Add another set of voices to the chorus of boos inundating proposed European Union hedge fund regulations: That of the Canadian hedge fund industry.
The Canadian chapter of the Alternative Investment Management Association is lobbying the country’s government to join in the fight against the rules, which could bar most, if not all, foreign hedge funds from the European market. That access is necessary for Canadian hedge funds to continue to grow, according to AIMA Canada chief Gary Ostoich.
“We are hoping the Canadian government voices its concerns about the directive” as U.S. Treasury Sec. Timothy Geithner has done, Ostoich told the Globe and Mail, at the Group of 20 finance ministers meeting later this month.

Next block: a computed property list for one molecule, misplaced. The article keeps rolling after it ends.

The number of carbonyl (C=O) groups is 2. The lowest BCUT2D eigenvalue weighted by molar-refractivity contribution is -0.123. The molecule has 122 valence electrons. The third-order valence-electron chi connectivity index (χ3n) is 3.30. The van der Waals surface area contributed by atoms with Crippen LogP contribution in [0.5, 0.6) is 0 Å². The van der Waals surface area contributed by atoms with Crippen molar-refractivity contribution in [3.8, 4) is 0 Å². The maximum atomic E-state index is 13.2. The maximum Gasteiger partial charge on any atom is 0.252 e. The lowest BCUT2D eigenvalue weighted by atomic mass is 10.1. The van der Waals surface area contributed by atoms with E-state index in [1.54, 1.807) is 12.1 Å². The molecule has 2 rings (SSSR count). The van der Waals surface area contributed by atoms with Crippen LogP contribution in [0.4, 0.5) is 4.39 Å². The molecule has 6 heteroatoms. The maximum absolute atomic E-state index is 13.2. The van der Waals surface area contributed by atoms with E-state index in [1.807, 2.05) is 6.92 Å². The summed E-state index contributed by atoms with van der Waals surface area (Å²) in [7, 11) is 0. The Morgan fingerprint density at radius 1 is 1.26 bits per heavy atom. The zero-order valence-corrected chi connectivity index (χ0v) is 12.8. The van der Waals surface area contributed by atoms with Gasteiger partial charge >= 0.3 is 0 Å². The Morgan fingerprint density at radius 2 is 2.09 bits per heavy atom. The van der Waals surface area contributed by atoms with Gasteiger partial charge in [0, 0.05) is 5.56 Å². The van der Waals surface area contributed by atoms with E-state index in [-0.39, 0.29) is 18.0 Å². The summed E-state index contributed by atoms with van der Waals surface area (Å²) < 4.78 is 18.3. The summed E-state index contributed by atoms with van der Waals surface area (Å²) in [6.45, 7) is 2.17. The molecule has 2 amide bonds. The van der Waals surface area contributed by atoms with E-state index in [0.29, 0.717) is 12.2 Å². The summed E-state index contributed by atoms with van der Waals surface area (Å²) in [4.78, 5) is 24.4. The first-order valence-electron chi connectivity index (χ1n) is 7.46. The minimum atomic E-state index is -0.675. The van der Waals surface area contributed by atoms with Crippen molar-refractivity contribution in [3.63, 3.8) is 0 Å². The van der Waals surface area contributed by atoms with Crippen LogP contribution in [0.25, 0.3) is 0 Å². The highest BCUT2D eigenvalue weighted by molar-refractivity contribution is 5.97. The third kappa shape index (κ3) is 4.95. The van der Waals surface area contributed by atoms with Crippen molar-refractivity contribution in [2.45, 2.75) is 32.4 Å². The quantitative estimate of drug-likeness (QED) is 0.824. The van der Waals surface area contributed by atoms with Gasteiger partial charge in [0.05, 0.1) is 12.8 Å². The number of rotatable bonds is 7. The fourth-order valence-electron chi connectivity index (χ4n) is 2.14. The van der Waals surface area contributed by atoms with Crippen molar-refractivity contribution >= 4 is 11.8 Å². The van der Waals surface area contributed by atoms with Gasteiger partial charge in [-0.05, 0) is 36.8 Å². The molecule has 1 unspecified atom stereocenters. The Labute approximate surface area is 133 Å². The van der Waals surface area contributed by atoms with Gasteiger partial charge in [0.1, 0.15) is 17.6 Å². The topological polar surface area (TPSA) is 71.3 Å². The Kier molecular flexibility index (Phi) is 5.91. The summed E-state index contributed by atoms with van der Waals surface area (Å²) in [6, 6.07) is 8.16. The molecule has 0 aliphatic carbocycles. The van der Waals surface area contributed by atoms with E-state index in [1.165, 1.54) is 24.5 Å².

Canadian hedge funds manage about US$25 billion.
The proposed EU rules are currently mired in intra-bloc squabbling. It’s chief sponsor in the European Parliament, Jean-Paul Gauzes, is attempting to build a compromise in that body based around the idea of “passports” that would give foreign managers who adhere to European standards access to all EU markets. That idea is opposed by France, and the U.K. has blocked the rules’ adoption by EU finance ministers in response to what it sees as protectionism.
The rules, as written, would impose strict new reporting and custody requirements on European hedge funds, as well as possible leverage limits.